Just saying. You can get there from here with capacitors. Just takes some calculating and adjusted component values.

GoatGuy
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Old 13th June 2018, 03:05 PM   #28
popilin is offline popilin  Argentina
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Quote:
Originally Posted by 45 View Post
I am afraid Juan but Kondo San made for himself things that he never put for sale and are better than his commercial products. In fact he possibly used those personal items for reference! Business and personal reference not always match....
Sure, maybe in his intimacy he used SS amplifiers, it would be another possibility...

Quote:
Originally Posted by 45 View Post
Having said that I have myself amps that follow his commercial and successful designs like the Neiro.
Neiro shows a classic design from Kondo San, 5687 cathode follower DC coupled to output valves.

Quote:
Originally Posted by 45 View Post
It depends on the application. And it's just only about DHT's. Have you ever measured how much grid current a common EL34 can draw when approaching full modulation (Class AB1)? When a smallish grid current will appear things will be the other way around with the capacitor being anything but ideal or nearby. So one either uses a transformer or proper DC coupled stage that can handle that. None of the latter solutions are common in mass production. RC coupling in power amps is mostly for mass production because is cheap and simple. Surely not the best. It might be the best option in some cases where grid current is not a concern.
Pierpaolo, we are talking about reasonable designs, even being myself a dumb designer I am aware of blocking distortion.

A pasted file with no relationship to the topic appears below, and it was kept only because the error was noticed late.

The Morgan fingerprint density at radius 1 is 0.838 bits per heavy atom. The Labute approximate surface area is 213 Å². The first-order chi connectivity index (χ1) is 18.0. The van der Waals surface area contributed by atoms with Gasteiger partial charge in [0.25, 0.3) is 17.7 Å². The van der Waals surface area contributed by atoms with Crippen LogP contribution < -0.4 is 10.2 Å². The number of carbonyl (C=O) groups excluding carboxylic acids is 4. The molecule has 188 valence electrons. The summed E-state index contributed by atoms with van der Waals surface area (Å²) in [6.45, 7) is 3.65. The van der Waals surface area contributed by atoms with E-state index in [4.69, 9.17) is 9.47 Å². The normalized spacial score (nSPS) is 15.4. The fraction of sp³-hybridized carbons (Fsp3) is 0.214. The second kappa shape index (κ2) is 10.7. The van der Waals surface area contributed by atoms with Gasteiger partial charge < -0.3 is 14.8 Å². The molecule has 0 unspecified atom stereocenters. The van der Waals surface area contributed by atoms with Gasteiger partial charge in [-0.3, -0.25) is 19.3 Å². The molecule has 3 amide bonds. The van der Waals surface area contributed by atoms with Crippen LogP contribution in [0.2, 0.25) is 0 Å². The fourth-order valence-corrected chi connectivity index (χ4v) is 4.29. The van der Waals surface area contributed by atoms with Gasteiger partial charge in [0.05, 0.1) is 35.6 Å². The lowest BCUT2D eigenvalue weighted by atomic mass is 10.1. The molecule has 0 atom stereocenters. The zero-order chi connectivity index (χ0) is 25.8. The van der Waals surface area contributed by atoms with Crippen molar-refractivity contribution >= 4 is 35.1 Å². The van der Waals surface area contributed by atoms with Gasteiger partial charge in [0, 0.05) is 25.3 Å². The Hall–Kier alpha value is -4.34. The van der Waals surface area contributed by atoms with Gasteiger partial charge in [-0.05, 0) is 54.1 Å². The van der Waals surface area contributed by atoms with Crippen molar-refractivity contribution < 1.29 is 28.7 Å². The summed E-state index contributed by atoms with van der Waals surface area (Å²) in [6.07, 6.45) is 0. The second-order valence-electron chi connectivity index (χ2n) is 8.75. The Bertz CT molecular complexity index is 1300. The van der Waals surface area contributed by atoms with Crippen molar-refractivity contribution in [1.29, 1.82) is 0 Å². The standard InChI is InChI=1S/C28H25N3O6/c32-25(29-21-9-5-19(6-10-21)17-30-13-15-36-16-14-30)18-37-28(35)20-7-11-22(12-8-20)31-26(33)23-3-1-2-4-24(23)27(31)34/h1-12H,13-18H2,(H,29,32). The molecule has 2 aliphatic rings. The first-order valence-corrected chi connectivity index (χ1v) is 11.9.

In 300B based amplifiers, an interstage transformer maybe would help with third harmonic distortion cancellation, the only reason which comes to mind.
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Old 13th June 2018, 03:22 PM   #29
45 is offline 45  Italy
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Quote:
Originally Posted by GoatGuy View Post
Or, a sufficiently large coupling capacitor.
Unfortunately sufficiently large capacitor often means less ideal. Have a look at manufacturers datasheet and you will see that 1 uF, often less, is more or less a threshold for higher losses. Capacitors have hysteresis themselves....are not ideal at all in the exact meaning of the word!

Last edited by 45; 13th June 2018 at 03:35 PM.
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Old 13th June 2018, 03:34 PM   #30
45 is offline 45  Italy
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Quote:
Originally Posted by popilin View Post


Pierpaolo, we are talking about reasonable designs...
I am too. I have bought a pair of used LL-1635 from a user of this forum for my latest amp at less than half price. If you buy 2x high quality coupling caps they will cost more! So if one doesn't want to spend much can look at the used market...just an example. Cheap capacitors have non-negligible losses.

Apart from this, cost is subjective and there is no technical argument that will change that!

Not to mention that I can take the supply for the driver from the 250V regulated supply of the power stage. With 205V supply (190V anode voltage and the rest for bias and transformer drop) I can get the full drive which is 138V grid-to-grid. See what you need with RC coupling to get that drive with the same very low distortion....added cost for the power supply at least!!!

Last edited by 45; 13th June 2018 at 03:53 PM.